In collaboration with Simon Mendez from the university of Montpellier, these researchers showed that these plosive consonants induce starting jets and vortex rings that drive meter-long transport of exhaled air, tying this drop-formation mechanism to transport associated with speech [2]; the transport features, including phonetics, are demonstrated using order-of-magnitude estimates, numerical simulations, and laboratory experiments (see Figure B). These authors believe that these works will inform thinking about the role of ventilation, aerosol transport in disease transmission for humans and other animals, and yield a better understanding of ''aerophonetics.''

This research is being continued with the Metropolitan Opera Orchestra ("MET Orchestra") in New York, as part of a project to identify the safest conditions for continuing this prestigious orchestra's activity (Figure C).

[1] Speech can produce jet-like transport relevant to asymptomatic spreading of virus. M. Abkarian, S. Mendez, N. Xue, F. Yang, H. A. Stone, Proceedings of the National Academy of Sciences, le 25 septembre 2020 DOI : https://doi.org/10.1073/pnas.201215611710.1073/pnas.2012156117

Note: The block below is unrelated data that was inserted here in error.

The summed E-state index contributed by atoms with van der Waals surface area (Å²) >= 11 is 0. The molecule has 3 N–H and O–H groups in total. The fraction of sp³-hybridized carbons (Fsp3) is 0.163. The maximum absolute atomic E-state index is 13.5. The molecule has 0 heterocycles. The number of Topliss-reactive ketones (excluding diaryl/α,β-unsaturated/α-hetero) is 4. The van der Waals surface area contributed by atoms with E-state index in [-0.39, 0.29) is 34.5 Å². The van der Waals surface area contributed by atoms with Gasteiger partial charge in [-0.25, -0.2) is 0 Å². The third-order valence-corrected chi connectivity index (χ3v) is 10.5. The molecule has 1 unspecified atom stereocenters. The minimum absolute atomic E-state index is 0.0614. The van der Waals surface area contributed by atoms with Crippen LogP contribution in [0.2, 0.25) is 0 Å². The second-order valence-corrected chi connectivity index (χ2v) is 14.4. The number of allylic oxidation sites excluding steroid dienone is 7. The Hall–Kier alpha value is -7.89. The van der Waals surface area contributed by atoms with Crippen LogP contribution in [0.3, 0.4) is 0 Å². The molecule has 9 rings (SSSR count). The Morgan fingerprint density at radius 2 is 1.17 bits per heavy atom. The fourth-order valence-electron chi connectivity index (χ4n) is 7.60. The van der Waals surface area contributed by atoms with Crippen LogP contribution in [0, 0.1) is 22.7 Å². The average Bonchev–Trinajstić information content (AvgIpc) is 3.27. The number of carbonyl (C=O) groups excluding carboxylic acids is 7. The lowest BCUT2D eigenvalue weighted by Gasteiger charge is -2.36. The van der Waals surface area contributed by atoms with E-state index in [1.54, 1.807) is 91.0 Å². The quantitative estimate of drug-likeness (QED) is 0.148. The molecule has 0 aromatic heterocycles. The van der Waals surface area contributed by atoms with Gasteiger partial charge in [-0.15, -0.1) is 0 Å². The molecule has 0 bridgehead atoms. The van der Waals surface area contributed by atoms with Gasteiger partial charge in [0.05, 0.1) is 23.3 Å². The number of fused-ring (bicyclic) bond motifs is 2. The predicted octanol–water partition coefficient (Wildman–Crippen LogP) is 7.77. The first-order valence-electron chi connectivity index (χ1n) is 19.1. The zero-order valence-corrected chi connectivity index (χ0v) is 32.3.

[2] Stretching and break-up of saliva filaments during speech: a route for pathogen aerosolization and its potential mitigation. M. Abkarian, H. A. Stone, Physical Review Fluids, le 2 octobre 2020 DOI: https://doi.org/10.1103/PhysRevFluids.5.102301

Abkarian speech2

Figure (A) Close up of a mouth saying 'Pa'. (B) Average Flow Velocity indicating a conical jet-like structure when saying 'Peter Piper picked a peck', (C) CO2 exhaled air flow from a Mezzo Soprano Singer singing 'Oror' an Armenian Lullaby.